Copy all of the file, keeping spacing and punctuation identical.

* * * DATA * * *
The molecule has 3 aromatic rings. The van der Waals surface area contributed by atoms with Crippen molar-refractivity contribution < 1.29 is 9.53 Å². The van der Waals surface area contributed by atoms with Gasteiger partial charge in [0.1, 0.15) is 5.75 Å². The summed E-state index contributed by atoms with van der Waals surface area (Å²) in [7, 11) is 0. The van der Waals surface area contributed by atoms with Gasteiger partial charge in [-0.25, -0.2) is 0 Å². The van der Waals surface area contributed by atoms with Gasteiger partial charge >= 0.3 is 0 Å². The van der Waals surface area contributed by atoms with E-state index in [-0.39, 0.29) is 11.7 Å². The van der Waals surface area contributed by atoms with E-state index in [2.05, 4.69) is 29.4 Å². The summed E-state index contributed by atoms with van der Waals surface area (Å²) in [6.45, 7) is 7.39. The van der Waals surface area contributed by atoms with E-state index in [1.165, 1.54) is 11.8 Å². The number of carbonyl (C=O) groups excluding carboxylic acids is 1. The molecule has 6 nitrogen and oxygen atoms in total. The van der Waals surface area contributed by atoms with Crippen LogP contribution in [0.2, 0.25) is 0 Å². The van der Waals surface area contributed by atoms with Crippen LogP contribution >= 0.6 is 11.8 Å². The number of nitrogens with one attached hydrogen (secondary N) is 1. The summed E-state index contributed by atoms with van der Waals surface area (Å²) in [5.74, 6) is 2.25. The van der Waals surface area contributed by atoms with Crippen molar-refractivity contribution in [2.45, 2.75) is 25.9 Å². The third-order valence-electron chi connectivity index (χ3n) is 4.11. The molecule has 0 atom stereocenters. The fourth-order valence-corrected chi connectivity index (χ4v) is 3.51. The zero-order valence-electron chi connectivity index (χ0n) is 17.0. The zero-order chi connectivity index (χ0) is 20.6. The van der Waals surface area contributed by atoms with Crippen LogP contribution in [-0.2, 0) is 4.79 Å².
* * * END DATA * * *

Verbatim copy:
The molecule has 3 aromatic rings. The van der Waals surface area contributed by atoms with Crippen molar-refractivity contribution < 1.29 is 9.53 Å². The van der Waals surface area contributed by atoms with Gasteiger partial charge in [0.1, 0.15) is 5.75 Å². The summed E-state index contributed by atoms with van der Waals surface area (Å²) in [7, 11) is 0. The van der Waals surface area contributed by atoms with Gasteiger partial charge in [-0.25, -0.2) is 0 Å². The van der Waals surface area contributed by atoms with Gasteiger partial charge >= 0.3 is 0 Å². The van der Waals surface area contributed by atoms with E-state index in [-0.39, 0.29) is 11.7 Å². The van der Waals surface area contributed by atoms with E-state index in [2.05, 4.69) is 29.4 Å². The summed E-state index contributed by atoms with van der Waals surface area (Å²) in [6.45, 7) is 7.39. The van der Waals surface area contributed by atoms with E-state index in [1.165, 1.54) is 11.8 Å². The number of carbonyl (C=O) groups excluding carboxylic acids is 1. The molecule has 6 nitrogen and oxygen atoms in total. The van der Waals surface area contributed by atoms with Crippen LogP contribution in [0.2, 0.25) is 0 Å². The van der Waals surface area contributed by atoms with Crippen LogP contribution >= 0.6 is 11.8 Å². The number of nitrogens with one attached hydrogen (secondary N) is 1. The summed E-state index contributed by atoms with van der Waals surface area (Å²) in [5.74, 6) is 2.25. The van der Waals surface area contributed by atoms with Crippen molar-refractivity contribution in [2.45, 2.75) is 25.9 Å². The third-order valence-electron chi connectivity index (χ3n) is 4.11. The molecule has 0 atom stereocenters. The fourth-order valence-corrected chi connectivity index (χ4v) is 3.51. The zero-order valence-electron chi connectivity index (χ0n) is 17.0. The zero-order chi connectivity index (χ0) is 20.6. The van der Waals surface area contributed by atoms with Crippen LogP contribution in [-0.2, 0) is 4.79 Å².